From On-Demand Insurance to Slice Mind: The Evolution of an InsurTech – Carrier Management
Tim Attia didn’t have 400 years to wait for the on-demand insurance distributed by his company Slice Labs to make its way around the world.
Armed with lessons learned from working on overhauls of behemoth insurance systems, Slice CEO Tim Attia and his co-founders moved the InsurTech beyond an original mission of providing insurance focused on homeshares and rideshares. Understanding that sustainable competitive advantage comes from being cost-effective enough to reinvest in ever-changing technology, and that global growth would mean partnering with carriers that have access to more locations than a startup, Slice launched Insurance Cloud Services, setting up digital insurers for traditional companies. And ICS recently gave birth to a new slice of the InsurTech’s pie—Slice Mind services.
“We’re focused on this new economy—digital products, on-demand products, Attia told Carrier Management in a phone interview in late February, giving a concise description of the five-year-old InsurTech. “These products are distributed through platforms” like Airbnb. “Airbnb is in 191 countries. So, if we wanted to do it ourselves, it could take us 390 years to get into 191 countries,” Attia suggested.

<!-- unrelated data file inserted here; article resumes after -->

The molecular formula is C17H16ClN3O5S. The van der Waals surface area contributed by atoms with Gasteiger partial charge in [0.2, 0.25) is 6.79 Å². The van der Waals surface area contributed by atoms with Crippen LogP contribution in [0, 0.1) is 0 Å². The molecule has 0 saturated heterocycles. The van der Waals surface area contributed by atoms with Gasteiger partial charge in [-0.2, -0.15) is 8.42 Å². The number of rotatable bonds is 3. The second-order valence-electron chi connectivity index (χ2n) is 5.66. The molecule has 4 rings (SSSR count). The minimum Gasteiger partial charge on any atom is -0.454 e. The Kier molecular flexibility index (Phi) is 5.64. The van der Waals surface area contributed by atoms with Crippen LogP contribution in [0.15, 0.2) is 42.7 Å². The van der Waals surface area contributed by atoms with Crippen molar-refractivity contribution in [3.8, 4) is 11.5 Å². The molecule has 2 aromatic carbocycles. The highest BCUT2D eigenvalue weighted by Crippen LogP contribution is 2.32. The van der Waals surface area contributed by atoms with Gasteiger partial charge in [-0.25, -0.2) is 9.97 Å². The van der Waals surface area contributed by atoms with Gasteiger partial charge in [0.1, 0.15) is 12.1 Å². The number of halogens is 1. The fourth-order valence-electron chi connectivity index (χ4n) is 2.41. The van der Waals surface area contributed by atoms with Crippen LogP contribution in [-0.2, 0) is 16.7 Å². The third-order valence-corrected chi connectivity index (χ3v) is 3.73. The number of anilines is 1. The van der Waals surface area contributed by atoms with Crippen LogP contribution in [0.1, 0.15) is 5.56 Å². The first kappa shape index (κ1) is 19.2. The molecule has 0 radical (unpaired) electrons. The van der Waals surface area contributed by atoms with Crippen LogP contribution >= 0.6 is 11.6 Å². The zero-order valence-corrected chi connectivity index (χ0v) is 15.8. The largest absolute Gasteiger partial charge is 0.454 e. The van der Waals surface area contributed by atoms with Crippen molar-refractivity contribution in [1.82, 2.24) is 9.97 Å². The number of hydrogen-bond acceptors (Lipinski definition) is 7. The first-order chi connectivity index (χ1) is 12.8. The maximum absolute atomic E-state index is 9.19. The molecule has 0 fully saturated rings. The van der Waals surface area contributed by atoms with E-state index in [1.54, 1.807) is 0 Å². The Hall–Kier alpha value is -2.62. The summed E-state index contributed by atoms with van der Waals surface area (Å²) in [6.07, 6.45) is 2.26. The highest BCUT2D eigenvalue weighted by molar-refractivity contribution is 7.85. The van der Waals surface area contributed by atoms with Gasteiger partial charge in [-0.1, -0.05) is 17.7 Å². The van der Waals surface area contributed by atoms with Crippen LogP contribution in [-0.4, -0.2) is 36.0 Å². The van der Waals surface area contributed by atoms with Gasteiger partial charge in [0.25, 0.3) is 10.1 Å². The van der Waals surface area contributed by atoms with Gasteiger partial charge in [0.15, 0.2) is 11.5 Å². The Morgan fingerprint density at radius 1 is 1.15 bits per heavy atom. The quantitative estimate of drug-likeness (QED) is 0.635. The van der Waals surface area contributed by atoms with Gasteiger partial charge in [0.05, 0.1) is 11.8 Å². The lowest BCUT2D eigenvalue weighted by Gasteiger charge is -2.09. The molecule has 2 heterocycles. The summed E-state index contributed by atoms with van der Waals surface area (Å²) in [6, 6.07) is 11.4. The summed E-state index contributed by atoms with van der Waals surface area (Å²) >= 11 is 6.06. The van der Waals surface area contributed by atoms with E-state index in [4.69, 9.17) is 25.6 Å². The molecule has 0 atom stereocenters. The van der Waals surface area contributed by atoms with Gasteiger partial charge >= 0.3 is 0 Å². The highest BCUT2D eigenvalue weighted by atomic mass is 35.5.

Supporting the estimate, he noted that AXA, one of the largest insurance companies in the world, which has been in business for over 200 years, is doing business in just about 60 countries today.
“In order to scale, we were going to have to partner with carriers,” Attia said, explaining why Slice evolved from offering homeshare insurance for about half of the U.S. states with just two partners (Munich Re, initially, and later Progressive) to eventually launch Slice’s Insurance Cloud Services (ICS) in January 2018. The cloud-hosted, end-to-end, digital-first platform allows traditional carriers to quickly make the leap to become a digital insurer. Within two years of the launch, insurance companies like The Co-operators, Legal & General, AXA XL and Sompo International all started using it to deliver a wide array of products across the globe—in the U.S., Canada and even Southeast Asia.
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